fire chasing slashing.
What did we lose?
We lost 1/3 of the animals in the store due to inhalation of smoke. There is a separate blog post on what survived and didn’t. This is not an easy thing to talk about for us so I’ll leave it at that. As far as the rest of the store, what wasn’t hacked up by fireman’s axes, burned, or melted (which honestly isn’t as much as you might think, maybe 3-5% of the building), is covered in this sticky plasticky moist black ash/soot that is apparently what burned fish tanks and water storage tanks turn into. From what I understand, its all junk. The inventory, the computers, the tanks, the cages.
Whats our insurance covering?
Insurance guys are really vague and make it a point to never promise anything so I don’t really know. Many, many thanks to Abbey from Zany Zoo in Eugene, who we have had the pleasure of talking pet store chat with for many years. They had a fire in their store several years ago and have a wealth of knowledge to share with us. Based on my conversations with insurance adjuster and Abbey the majority of our “stuff” should be covered. The building is a big unknown, but one way or another, to the best of my knowledge it will all be covered. We have a very vague loss of income coverage as well, its unclear yet if that will amount to anything but we aren’t holding our breath on that one but will certainly try our darndest.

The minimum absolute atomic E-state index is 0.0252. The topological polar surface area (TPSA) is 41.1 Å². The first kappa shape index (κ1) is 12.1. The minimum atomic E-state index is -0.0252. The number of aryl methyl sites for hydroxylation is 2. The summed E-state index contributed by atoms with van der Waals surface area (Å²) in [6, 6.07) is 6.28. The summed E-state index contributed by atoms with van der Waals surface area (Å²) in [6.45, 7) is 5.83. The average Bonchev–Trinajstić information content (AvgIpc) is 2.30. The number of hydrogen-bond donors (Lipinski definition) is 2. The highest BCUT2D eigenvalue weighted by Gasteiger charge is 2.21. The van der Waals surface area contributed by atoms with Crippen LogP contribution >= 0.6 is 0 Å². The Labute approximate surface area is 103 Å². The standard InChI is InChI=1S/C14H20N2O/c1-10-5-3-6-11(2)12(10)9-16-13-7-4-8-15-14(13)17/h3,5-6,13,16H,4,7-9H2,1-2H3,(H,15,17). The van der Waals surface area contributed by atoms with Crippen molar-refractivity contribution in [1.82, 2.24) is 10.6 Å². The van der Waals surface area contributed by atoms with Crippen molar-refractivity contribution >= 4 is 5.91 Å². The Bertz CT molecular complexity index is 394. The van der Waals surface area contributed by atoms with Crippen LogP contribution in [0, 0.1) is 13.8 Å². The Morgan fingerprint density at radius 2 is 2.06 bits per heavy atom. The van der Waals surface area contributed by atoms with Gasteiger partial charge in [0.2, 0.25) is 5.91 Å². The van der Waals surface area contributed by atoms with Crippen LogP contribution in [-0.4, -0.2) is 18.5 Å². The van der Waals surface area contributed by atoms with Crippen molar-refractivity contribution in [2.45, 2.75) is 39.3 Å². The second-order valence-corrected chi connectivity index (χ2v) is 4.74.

What is our insurance not covering?
We don’t really know this either. I know it was about $250,000 to start the store, and we have around $200,000 in coverage. Our Newberg store is financed almost entirely from what we could rummage up personally within our family and coming up with that difference will be the most challenging part of our rebuild. Every last ounce of available credit and cash we have put into the development our of store in Wilsonville. Despite this, we are hoping that by bootstrapping, taking advantage of all the offers to help, the incredibly generous donations, utilizing our many years of gained experience, we can make the Newberg store even better with what we have available.
Can we survive for a while with only the income from the Wilsonville store?